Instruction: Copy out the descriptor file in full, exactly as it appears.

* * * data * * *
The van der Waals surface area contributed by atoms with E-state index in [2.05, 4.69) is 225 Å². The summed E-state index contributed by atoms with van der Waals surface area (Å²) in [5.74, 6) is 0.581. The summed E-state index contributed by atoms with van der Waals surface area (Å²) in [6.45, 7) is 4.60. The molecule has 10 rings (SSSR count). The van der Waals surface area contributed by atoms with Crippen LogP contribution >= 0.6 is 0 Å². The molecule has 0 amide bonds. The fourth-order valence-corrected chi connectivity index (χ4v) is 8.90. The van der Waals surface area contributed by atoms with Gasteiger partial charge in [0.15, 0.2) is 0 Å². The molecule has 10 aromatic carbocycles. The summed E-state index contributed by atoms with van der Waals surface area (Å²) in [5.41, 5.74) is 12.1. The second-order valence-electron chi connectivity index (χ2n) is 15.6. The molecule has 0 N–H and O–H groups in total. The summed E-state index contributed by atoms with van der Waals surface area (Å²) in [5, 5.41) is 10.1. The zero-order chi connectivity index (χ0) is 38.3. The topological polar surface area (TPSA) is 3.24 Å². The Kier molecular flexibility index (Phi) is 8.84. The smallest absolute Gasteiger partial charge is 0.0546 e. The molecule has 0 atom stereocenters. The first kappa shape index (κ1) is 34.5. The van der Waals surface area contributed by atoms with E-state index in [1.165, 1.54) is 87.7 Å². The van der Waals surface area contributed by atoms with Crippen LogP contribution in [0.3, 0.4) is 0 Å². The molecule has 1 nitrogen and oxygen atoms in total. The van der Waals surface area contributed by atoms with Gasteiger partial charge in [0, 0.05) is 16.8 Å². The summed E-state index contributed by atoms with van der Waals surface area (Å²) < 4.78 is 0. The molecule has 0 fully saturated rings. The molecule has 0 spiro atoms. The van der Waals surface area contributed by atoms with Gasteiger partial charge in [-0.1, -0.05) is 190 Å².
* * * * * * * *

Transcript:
The van der Waals surface area contributed by atoms with E-state index in [2.05, 4.69) is 225 Å². The summed E-state index contributed by atoms with van der Waals surface area (Å²) in [5.74, 6) is 0.581. The summed E-state index contributed by atoms with van der Waals surface area (Å²) in [6.45, 7) is 4.60. The molecule has 10 rings (SSSR count). The van der Waals surface area contributed by atoms with Crippen LogP contribution >= 0.6 is 0 Å². The molecule has 0 amide bonds. The fourth-order valence-corrected chi connectivity index (χ4v) is 8.90. The van der Waals surface area contributed by atoms with Gasteiger partial charge in [0.15, 0.2) is 0 Å². The molecule has 10 aromatic carbocycles. The summed E-state index contributed by atoms with van der Waals surface area (Å²) in [5.41, 5.74) is 12.1. The second-order valence-electron chi connectivity index (χ2n) is 15.6. The molecule has 0 N–H and O–H groups in total. The summed E-state index contributed by atoms with van der Waals surface area (Å²) in [5, 5.41) is 10.1. The zero-order chi connectivity index (χ0) is 38.3. The topological polar surface area (TPSA) is 3.24 Å². The Kier molecular flexibility index (Phi) is 8.84. The smallest absolute Gasteiger partial charge is 0.0546 e. The molecule has 0 atom stereocenters. The first kappa shape index (κ1) is 34.5. The van der Waals surface area contributed by atoms with E-state index in [1.165, 1.54) is 87.7 Å². The van der Waals surface area contributed by atoms with Crippen LogP contribution in [0.3, 0.4) is 0 Å². The molecule has 1 nitrogen and oxygen atoms in total. The van der Waals surface area contributed by atoms with Gasteiger partial charge in [0, 0.05) is 16.8 Å². The summed E-state index contributed by atoms with van der Waals surface area (Å²) < 4.78 is 0. The molecule has 0 fully saturated rings. The molecule has 0 spiro atoms. The van der Waals surface area contributed by atoms with Gasteiger partial charge in [-0.1, -0.05) is 190 Å².